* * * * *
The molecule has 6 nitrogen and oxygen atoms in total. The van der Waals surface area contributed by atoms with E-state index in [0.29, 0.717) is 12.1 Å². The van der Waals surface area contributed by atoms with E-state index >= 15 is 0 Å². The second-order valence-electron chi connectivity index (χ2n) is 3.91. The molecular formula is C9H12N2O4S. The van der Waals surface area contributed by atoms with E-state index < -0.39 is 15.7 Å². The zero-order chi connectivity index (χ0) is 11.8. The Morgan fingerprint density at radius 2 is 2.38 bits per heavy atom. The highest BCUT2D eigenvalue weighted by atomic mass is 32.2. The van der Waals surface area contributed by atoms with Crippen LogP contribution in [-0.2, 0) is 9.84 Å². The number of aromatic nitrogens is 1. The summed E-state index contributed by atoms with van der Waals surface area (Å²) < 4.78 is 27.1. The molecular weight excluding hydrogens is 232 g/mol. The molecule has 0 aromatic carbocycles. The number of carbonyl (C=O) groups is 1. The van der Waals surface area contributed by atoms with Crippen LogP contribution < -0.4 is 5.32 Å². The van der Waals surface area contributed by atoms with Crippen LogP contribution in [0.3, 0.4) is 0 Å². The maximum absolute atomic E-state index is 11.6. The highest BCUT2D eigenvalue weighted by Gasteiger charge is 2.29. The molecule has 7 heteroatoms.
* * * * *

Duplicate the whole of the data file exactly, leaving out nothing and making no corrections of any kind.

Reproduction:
The molecule has 6 nitrogen and oxygen atoms in total. The van der Waals surface area contributed by atoms with E-state index in [0.29, 0.717) is 12.1 Å². The van der Waals surface area contributed by atoms with E-state index >= 15 is 0 Å². The second-order valence-electron chi connectivity index (χ2n) is 3.91. The molecular formula is C9H12N2O4S. The van der Waals surface area contributed by atoms with E-state index < -0.39 is 15.7 Å². The zero-order chi connectivity index (χ0) is 11.8. The Morgan fingerprint density at radius 2 is 2.38 bits per heavy atom. The highest BCUT2D eigenvalue weighted by atomic mass is 32.2. The van der Waals surface area contributed by atoms with Crippen LogP contribution in [-0.2, 0) is 9.84 Å². The number of aromatic nitrogens is 1. The summed E-state index contributed by atoms with van der Waals surface area (Å²) < 4.78 is 27.1. The molecular weight excluding hydrogens is 232 g/mol. The molecule has 0 aromatic carbocycles. The number of carbonyl (C=O) groups is 1. The van der Waals surface area contributed by atoms with Crippen LogP contribution < -0.4 is 5.32 Å². The van der Waals surface area contributed by atoms with Crippen LogP contribution in [0.3, 0.4) is 0 Å². The maximum absolute atomic E-state index is 11.6. The highest BCUT2D eigenvalue weighted by Gasteiger charge is 2.29. The molecule has 7 heteroatoms.